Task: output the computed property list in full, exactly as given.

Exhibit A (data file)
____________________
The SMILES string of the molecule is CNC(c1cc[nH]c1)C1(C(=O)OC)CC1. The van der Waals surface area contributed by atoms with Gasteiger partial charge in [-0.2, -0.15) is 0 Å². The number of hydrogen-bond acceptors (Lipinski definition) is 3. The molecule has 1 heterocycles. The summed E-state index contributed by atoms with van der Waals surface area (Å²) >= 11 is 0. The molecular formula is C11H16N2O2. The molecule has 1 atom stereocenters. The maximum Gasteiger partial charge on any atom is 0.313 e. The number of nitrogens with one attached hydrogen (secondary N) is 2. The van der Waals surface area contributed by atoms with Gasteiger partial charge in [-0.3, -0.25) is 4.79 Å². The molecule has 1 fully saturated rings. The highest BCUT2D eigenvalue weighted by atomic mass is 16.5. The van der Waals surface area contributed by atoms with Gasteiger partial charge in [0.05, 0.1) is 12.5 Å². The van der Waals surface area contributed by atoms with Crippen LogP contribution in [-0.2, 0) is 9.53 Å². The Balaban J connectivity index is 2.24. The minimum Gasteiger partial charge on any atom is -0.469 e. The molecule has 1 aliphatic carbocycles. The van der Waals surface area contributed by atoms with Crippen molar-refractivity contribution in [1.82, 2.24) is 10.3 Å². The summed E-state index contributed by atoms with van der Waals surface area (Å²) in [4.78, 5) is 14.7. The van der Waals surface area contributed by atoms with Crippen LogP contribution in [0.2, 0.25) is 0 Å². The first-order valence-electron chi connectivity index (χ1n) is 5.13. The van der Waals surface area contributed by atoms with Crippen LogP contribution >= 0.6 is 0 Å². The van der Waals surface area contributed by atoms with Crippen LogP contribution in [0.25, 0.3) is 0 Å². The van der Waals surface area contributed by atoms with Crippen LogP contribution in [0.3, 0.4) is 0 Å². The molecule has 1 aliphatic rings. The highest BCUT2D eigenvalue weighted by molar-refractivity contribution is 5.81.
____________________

The SMILES string of the molecule is CNC(c1cc[nH]c1)C1(C(=O)OC)CC1. The van der Waals surface area contributed by atoms with Gasteiger partial charge in [-0.2, -0.15) is 0 Å². The number of hydrogen-bond acceptors (Lipinski definition) is 3. The molecule has 1 heterocycles. The summed E-state index contributed by atoms with van der Waals surface area (Å²) >= 11 is 0. The molecular formula is C11H16N2O2. The molecule has 1 atom stereocenters. The maximum Gasteiger partial charge on any atom is 0.313 e. The number of nitrogens with one attached hydrogen (secondary N) is 2. The van der Waals surface area contributed by atoms with Gasteiger partial charge in [-0.3, -0.25) is 4.79 Å². The molecule has 1 fully saturated rings. The highest BCUT2D eigenvalue weighted by atomic mass is 16.5. The van der Waals surface area contributed by atoms with Gasteiger partial charge in [0.05, 0.1) is 12.5 Å². The van der Waals surface area contributed by atoms with Crippen LogP contribution in [-0.2, 0) is 9.53 Å². The Balaban J connectivity index is 2.24. The minimum Gasteiger partial charge on any atom is -0.469 e. The molecule has 1 aliphatic carbocycles. The van der Waals surface area contributed by atoms with Crippen molar-refractivity contribution in [1.82, 2.24) is 10.3 Å². The summed E-state index contributed by atoms with van der Waals surface area (Å²) in [4.78, 5) is 14.7. The van der Waals surface area contributed by atoms with Crippen LogP contribution in [0.2, 0.25) is 0 Å². The first-order valence-electron chi connectivity index (χ1n) is 5.13. The van der Waals surface area contributed by atoms with Crippen LogP contribution >= 0.6 is 0 Å². The van der Waals surface area contributed by atoms with Crippen LogP contribution in [0.25, 0.3) is 0 Å². The van der Waals surface area contributed by atoms with Crippen LogP contribution in [0.3, 0.4) is 0 Å². The molecule has 1 aliphatic rings. The highest BCUT2D eigenvalue weighted by molar-refractivity contribution is 5.81.